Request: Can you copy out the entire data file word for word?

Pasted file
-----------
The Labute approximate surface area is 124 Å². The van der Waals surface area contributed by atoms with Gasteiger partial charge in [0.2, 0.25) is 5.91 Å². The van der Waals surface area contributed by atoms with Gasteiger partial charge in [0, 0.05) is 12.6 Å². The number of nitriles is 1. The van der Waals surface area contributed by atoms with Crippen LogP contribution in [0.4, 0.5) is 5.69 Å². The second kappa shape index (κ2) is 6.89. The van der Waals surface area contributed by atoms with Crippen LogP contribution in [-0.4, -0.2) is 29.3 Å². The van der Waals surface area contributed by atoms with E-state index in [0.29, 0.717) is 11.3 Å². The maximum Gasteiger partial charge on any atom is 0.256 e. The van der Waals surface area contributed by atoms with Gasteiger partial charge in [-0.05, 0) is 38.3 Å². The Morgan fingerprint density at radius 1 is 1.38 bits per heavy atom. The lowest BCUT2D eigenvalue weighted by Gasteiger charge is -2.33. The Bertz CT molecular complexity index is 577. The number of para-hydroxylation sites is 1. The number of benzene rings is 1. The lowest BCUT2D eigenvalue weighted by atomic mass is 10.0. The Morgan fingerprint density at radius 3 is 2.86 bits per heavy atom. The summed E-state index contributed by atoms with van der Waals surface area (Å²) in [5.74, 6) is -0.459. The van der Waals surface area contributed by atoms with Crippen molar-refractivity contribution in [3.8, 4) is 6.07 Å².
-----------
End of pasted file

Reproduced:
The Labute approximate surface area is 124 Å². The van der Waals surface area contributed by atoms with Gasteiger partial charge in [0.2, 0.25) is 5.91 Å². The van der Waals surface area contributed by atoms with Gasteiger partial charge in [0, 0.05) is 12.6 Å². The number of nitriles is 1. The van der Waals surface area contributed by atoms with Crippen LogP contribution in [0.4, 0.5) is 5.69 Å². The second kappa shape index (κ2) is 6.89. The van der Waals surface area contributed by atoms with Crippen LogP contribution in [-0.4, -0.2) is 29.3 Å². The van der Waals surface area contributed by atoms with E-state index in [0.29, 0.717) is 11.3 Å². The maximum Gasteiger partial charge on any atom is 0.256 e. The van der Waals surface area contributed by atoms with Gasteiger partial charge in [-0.05, 0) is 38.3 Å². The Morgan fingerprint density at radius 1 is 1.38 bits per heavy atom. The lowest BCUT2D eigenvalue weighted by Gasteiger charge is -2.33. The Bertz CT molecular complexity index is 577. The number of para-hydroxylation sites is 1. The number of benzene rings is 1. The lowest BCUT2D eigenvalue weighted by atomic mass is 10.0. The Morgan fingerprint density at radius 3 is 2.86 bits per heavy atom. The summed E-state index contributed by atoms with van der Waals surface area (Å²) in [5.74, 6) is -0.459. The van der Waals surface area contributed by atoms with Crippen molar-refractivity contribution in [3.8, 4) is 6.07 Å².